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Allergic contact dermatitis (pediatric) in Infant/Neonate
See also in: Anogenital
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Allergic contact dermatitis (pediatric) in Infant/Neonate

See also in: Anogenital
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Contributors: Craig N. Burkhart MD, Dean Morrell MD, Lowell A. Goldsmith MD, MPH
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Synopsis

This summary discusses pediatric patients. Allergic contact dermatitis in adults is addressed separately.

Allergic contact dermatitis is a cutaneous inflammatory process (type IV cell-mediated or delayed hypersensitivity reaction) localized to areas where allergens contact the skin. Initial sensitization and development of cutaneous inflammation takes 1-4 weeks; however, repeat exposure produces reactions within 48 hours. Allergic contact dermatitis is rare in infants but is able to be induced as early as the neonatal period. The most common allergens in infants include nickel (earrings and snaps on clothing), dichromate (leather products, [eg, straps, shoes]), neomycin (topical antibiotic), and oxybenzone (sunscreens). The distribution and geometry of lesions is an important clue to diagnosis.

Per February 2019, isobornyl acrylate was named the "contact allergen of the year" by the American Contact Dermatitis Society. It is an acrylic monomer often used as an adhesive in medical devices, and there have been multiple case reports of diabetes patients developing contact allergies to their insulin pumps. Clinician awareness is important, because testing using routine panels does not identify isobornyl acrylate.

Related topic: Diaper irritant contact dermatitis

Codes

ICD10CM:
L23.9 – Allergic contact dermatitis, unspecified cause

SNOMEDCT:
40275004 – Contact dermatitis

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Diagnostic Pearls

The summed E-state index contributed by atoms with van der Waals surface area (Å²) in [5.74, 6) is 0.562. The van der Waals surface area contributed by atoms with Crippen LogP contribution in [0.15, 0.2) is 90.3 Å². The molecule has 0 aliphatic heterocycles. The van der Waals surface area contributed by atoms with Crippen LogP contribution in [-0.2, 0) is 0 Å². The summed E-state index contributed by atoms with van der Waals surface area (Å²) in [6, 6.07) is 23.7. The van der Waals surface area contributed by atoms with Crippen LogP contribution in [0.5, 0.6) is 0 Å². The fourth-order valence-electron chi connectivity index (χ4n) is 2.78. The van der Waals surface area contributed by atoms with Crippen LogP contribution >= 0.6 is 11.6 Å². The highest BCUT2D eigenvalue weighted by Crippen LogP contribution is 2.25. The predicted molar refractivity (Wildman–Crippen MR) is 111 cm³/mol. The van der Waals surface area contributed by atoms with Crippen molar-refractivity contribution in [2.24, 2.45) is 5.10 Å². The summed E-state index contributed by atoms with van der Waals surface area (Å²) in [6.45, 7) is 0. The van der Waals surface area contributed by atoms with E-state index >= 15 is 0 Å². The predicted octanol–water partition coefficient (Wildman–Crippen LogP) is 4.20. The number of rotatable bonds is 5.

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Differential Diagnosis & Pitfalls

  • Allergic contact dermatitis is exceedingly rare in infants, and other dermatoses should be strongly considered before making this diagnosis. The differential diagnosis varies depending on the location and severity of the dermatitis. For example, allergic contact dermatitis in the diaper area should be distinguished from other diaper dermatoses; severe bullous allergic contact dermatitis should be distinguished from other bullous disorders; and chronic, lichenified allergic contact dermatitis should be distinguished from the papulosquamous dermatoses.
  • Seborrheic dermatitis – Less pruritic, localized to seborrheic areas.
  • Irritant diaper dermatitis – History of irritant exposure, resolves with low- to mid-potency steroids and gentle skin care.
  • Impetigo – Flaccid bullae, honey-colored crust, with ill-defined, nongeometric borders.
  • Cellulitis is accompanied by pain, fever, and systemic symptoms.
  • Dyshidrotic dermatitis
  • Tinea corporis (rare in infants).
  • Psoriasis

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Therapy

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Last Updated: 03/18/2019
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Allergic contact dermatitis (pediatric) in Infant/Neonate
See also in: Anogenital
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Allergic contact dermatitis (pediatric) : Erythema, Scaly papule, Scaly plaque, Vesicle, Pruritus
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